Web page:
Strategy Page discusses the problems of predicting the future … which isn’t just a task for science fiction writers:
How will warfare change in the next 30 years? Military leaders, and the people they protect, are always trying to figure this out. There’s an easy way to get some good insight on the future. Simply go back 120 years (1894) and note the state of warfare and military technology at the time, then advance, 30 years at a time, until you reach 2014. At that point, making an educated guess at what 2044 will be like will like will be, if not easy, at least a lot less daunting.
In 1894, many infantry were still using single shot black powder rifles. Change was in the air though, and the United States had just begun to adopt the newfangled smokeless powder, a few years after it became widely available. In 1894 American troops were still replacing their black power rifles with a smokeless powder model (the Krag-Jorgensen). The modern machine-gun had been invented in 1883 but armies took about two decades before they began adopting them on a large scale. Most artillery was still short ranged, not very accurate, and could only fire at targets the crew could see. Horses pulled or carried stuff and the infantry marched a lot when they were not being moved long distances by railroad or steamships. But the modern, quick-firing artillery was recently introduced and still unproven in battle. Communications still relied on the telegraph, a half century old invention that revolutionized, in only a few decades, the way commanders could talk to each other over long distances. They could now do it in minutes. This was a big change for warfare. Very big. At this time telephones were all local and not portable. Cavalry was still important for scouting, although less useful for charging infantry (a trend that began when infantry got muskets with bayonets two centuries earlier).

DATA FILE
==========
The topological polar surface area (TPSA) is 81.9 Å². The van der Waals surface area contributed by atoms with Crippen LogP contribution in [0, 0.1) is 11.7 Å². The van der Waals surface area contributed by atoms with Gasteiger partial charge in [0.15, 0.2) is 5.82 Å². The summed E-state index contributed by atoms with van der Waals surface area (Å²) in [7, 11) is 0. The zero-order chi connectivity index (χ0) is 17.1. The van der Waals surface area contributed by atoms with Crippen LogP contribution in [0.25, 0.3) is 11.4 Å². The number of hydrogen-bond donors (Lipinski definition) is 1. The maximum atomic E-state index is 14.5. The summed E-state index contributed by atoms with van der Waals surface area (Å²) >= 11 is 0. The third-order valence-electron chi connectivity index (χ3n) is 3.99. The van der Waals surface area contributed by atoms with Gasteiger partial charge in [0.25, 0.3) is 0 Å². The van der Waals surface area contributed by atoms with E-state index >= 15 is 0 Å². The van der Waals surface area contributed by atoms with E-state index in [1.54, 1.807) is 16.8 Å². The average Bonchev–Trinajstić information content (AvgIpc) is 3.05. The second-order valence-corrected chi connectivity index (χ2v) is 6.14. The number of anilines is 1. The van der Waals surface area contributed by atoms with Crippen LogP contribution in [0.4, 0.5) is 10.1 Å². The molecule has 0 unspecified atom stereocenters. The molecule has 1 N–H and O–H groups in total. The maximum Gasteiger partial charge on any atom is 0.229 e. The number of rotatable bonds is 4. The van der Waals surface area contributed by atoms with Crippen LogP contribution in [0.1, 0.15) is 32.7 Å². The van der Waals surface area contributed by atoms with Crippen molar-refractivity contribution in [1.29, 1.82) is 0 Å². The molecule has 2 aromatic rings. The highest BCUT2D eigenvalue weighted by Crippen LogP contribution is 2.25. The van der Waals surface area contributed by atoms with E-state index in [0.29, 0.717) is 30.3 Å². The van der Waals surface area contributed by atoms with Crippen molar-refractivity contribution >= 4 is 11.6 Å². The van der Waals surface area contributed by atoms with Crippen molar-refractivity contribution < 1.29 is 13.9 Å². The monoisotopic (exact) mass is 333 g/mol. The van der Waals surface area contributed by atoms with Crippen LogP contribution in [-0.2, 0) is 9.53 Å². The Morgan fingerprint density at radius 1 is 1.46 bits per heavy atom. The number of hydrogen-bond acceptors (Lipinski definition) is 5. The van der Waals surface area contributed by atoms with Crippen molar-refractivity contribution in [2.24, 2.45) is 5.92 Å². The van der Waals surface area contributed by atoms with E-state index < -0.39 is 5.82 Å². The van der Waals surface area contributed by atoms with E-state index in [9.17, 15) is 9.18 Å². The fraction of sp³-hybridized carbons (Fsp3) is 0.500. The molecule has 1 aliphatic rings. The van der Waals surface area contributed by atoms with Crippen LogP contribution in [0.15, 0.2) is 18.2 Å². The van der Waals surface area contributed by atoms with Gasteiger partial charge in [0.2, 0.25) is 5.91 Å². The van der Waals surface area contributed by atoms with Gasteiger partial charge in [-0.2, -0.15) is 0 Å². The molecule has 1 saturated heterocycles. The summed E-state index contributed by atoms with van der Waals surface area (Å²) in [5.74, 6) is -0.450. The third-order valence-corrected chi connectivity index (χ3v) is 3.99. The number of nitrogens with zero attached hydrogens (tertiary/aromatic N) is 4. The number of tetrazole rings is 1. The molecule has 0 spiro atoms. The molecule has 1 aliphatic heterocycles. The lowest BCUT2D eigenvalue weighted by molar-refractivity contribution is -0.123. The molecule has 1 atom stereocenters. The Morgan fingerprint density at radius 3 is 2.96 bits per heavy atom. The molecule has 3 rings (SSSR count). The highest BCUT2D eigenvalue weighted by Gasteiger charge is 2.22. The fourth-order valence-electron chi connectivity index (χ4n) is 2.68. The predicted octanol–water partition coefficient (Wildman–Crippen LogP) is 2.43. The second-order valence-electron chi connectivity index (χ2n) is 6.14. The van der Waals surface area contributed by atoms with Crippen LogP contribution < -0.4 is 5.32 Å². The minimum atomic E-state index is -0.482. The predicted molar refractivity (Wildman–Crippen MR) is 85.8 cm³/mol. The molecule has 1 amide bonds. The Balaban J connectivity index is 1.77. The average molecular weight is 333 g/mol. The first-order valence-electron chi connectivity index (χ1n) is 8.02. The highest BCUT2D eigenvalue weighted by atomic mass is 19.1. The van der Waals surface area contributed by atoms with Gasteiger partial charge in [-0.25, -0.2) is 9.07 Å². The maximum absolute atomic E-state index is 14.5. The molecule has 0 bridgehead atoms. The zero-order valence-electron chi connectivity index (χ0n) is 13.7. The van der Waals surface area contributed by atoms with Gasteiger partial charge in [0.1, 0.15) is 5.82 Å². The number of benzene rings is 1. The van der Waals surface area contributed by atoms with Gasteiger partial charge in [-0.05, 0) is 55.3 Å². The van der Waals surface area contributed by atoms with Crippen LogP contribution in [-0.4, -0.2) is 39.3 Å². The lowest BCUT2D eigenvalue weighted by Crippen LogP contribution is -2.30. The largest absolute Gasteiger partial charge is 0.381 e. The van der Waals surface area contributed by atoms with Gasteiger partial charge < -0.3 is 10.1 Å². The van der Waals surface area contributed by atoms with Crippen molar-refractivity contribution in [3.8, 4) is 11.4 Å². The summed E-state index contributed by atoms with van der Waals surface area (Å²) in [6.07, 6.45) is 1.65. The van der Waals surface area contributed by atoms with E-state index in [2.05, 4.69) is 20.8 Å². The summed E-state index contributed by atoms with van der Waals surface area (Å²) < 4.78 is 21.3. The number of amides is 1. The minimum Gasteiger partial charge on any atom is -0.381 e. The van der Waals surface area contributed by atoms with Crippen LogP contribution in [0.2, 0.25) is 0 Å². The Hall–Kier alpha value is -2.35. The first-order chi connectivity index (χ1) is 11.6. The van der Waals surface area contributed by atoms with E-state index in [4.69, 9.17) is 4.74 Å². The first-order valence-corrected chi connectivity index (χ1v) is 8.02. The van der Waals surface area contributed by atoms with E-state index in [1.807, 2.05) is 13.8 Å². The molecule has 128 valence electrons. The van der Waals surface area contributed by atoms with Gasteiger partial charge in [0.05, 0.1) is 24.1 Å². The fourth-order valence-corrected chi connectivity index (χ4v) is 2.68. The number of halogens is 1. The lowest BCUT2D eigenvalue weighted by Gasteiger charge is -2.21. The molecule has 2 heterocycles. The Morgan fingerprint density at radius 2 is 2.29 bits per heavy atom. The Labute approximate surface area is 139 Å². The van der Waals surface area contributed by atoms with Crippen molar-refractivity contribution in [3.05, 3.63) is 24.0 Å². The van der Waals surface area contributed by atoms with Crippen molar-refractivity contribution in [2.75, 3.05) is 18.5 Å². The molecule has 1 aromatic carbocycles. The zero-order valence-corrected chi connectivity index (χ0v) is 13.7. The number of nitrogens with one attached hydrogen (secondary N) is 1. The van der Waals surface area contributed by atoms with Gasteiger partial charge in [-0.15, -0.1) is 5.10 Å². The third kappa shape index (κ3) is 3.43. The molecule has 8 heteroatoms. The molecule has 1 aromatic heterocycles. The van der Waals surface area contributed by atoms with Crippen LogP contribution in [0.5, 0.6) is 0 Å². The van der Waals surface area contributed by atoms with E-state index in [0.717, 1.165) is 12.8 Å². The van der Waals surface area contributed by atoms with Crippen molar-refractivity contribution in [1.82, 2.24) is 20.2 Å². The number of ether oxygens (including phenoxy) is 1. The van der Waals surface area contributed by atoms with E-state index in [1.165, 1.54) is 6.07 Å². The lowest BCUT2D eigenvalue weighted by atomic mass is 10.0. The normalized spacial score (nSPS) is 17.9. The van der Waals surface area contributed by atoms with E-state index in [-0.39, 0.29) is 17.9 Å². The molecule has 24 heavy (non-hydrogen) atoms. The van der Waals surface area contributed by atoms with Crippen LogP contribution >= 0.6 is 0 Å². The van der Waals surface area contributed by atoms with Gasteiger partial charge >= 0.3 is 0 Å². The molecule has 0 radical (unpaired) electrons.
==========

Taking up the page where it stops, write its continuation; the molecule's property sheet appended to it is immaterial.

So what does this portend for 2044? Faster and deadlier, for sure. Information war will be more than a buzzword by then because better sensors and data processing technology will make situational awareness (knowing where you and your enemy are, knowing it first, and acting on it before the other guy does) more decisive than ever.
If the expected breakthrough in batteries (fuel cells) evolves as reliably and cheaply as expected, the 2040s infantryman will be something of a cyborg. In addition to carrying several computers and sensor systems, he might wear body armor that also provides air conditioning. Satellite communications, of course, and two way video. Exoskeletons are already in the works and may mature by then. A lot depends on breakthroughs in battery tech although engineers are also finding to do more with just a little juice. Historians tend to constantly underestimate the cleverness of engineers and inventors in general.
But the big new development will be the continued evolution of robotic weapons. The World War II acoustic torpedo (used by the Germans and the allies, from subs as well as the air) was the first truly robotic weapon. You turned it lose and it would hunt down its prey and attack. There may be a lot of public uproar over land based systems that have sensors, can use them to hunt, and have weapons that can be used without human intervention. But those systems will be easy and cheap to build by 2044, and as soon as one nation builds them others will have to follow. By 2044, machines will be fighting other machines more often than they will be looking for the stray human on the battlefield.
But there will be other developments that are more difficult to anticipate. In 1894 most of the 1924 technologies were already known in a theoretical sense. Same with the 1954 technologies in 1924 and so on. What is most difficult to predict is exactly how new tech will be employed. There will be imagination and ingenuity involved there, and that sort of thing is, by its very nature, resistant to prediction.